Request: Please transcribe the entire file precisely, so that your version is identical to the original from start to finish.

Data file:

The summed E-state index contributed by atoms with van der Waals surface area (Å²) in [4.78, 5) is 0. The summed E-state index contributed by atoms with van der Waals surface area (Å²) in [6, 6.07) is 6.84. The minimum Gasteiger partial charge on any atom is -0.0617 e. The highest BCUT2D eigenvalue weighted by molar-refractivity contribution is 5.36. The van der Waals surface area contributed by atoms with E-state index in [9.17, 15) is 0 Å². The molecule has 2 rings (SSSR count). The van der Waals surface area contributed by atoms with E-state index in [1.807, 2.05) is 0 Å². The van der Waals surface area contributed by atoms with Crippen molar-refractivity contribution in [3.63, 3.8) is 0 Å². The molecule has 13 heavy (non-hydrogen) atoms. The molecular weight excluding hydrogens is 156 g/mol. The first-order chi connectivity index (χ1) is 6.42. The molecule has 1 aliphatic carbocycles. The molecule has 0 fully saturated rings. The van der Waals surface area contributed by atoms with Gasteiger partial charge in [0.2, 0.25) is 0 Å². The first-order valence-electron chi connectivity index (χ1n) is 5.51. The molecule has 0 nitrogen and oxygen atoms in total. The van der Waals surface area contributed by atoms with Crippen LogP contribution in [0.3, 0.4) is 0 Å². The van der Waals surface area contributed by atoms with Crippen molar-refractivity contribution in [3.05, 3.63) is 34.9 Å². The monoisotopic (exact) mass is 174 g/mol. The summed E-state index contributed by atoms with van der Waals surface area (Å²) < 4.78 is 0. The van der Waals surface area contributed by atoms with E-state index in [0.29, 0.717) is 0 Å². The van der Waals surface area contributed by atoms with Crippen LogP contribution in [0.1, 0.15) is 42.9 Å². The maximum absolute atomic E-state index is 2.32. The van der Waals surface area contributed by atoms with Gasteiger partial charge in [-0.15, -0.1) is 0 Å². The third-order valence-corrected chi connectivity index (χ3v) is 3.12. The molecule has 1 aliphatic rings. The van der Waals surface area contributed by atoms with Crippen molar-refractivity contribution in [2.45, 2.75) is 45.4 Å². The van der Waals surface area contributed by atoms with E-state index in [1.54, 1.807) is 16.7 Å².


The summed E-state index contributed by atoms with van der Waals surface area (Å²) in [4.78, 5) is 0. The summed E-state index contributed by atoms with van der Waals surface area (Å²) in [6, 6.07) is 6.84. The minimum Gasteiger partial charge on any atom is -0.0617 e. The highest BCUT2D eigenvalue weighted by molar-refractivity contribution is 5.36. The van der Waals surface area contributed by atoms with E-state index in [9.17, 15) is 0 Å². The molecule has 2 rings (SSSR count). The van der Waals surface area contributed by atoms with E-state index in [1.807, 2.05) is 0 Å². The van der Waals surface area contributed by atoms with Crippen molar-refractivity contribution in [3.63, 3.8) is 0 Å². The molecule has 13 heavy (non-hydrogen) atoms. The molecular weight excluding hydrogens is 156 g/mol. The first-order chi connectivity index (χ1) is 6.42. The molecule has 1 aliphatic carbocycles. The molecule has 0 fully saturated rings. The van der Waals surface area contributed by atoms with Gasteiger partial charge in [0.2, 0.25) is 0 Å². The first-order valence-electron chi connectivity index (χ1n) is 5.51. The molecule has 0 nitrogen and oxygen atoms in total. The van der Waals surface area contributed by atoms with Crippen LogP contribution in [0.3, 0.4) is 0 Å². The van der Waals surface area contributed by atoms with Crippen molar-refractivity contribution in [3.05, 3.63) is 34.9 Å². The monoisotopic (exact) mass is 174 g/mol. The summed E-state index contributed by atoms with van der Waals surface area (Å²) < 4.78 is 0. The van der Waals surface area contributed by atoms with E-state index in [0.29, 0.717) is 0 Å². The van der Waals surface area contributed by atoms with Crippen LogP contribution in [0.1, 0.15) is 42.9 Å². The maximum absolute atomic E-state index is 2.32. The van der Waals surface area contributed by atoms with Gasteiger partial charge in [-0.15, -0.1) is 0 Å². The third-order valence-corrected chi connectivity index (χ3v) is 3.12. The molecule has 1 aliphatic rings. The van der Waals surface area contributed by atoms with Crippen molar-refractivity contribution in [2.45, 2.75) is 45.4 Å². The van der Waals surface area contributed by atoms with E-state index in [1.54, 1.807) is 16.7 Å².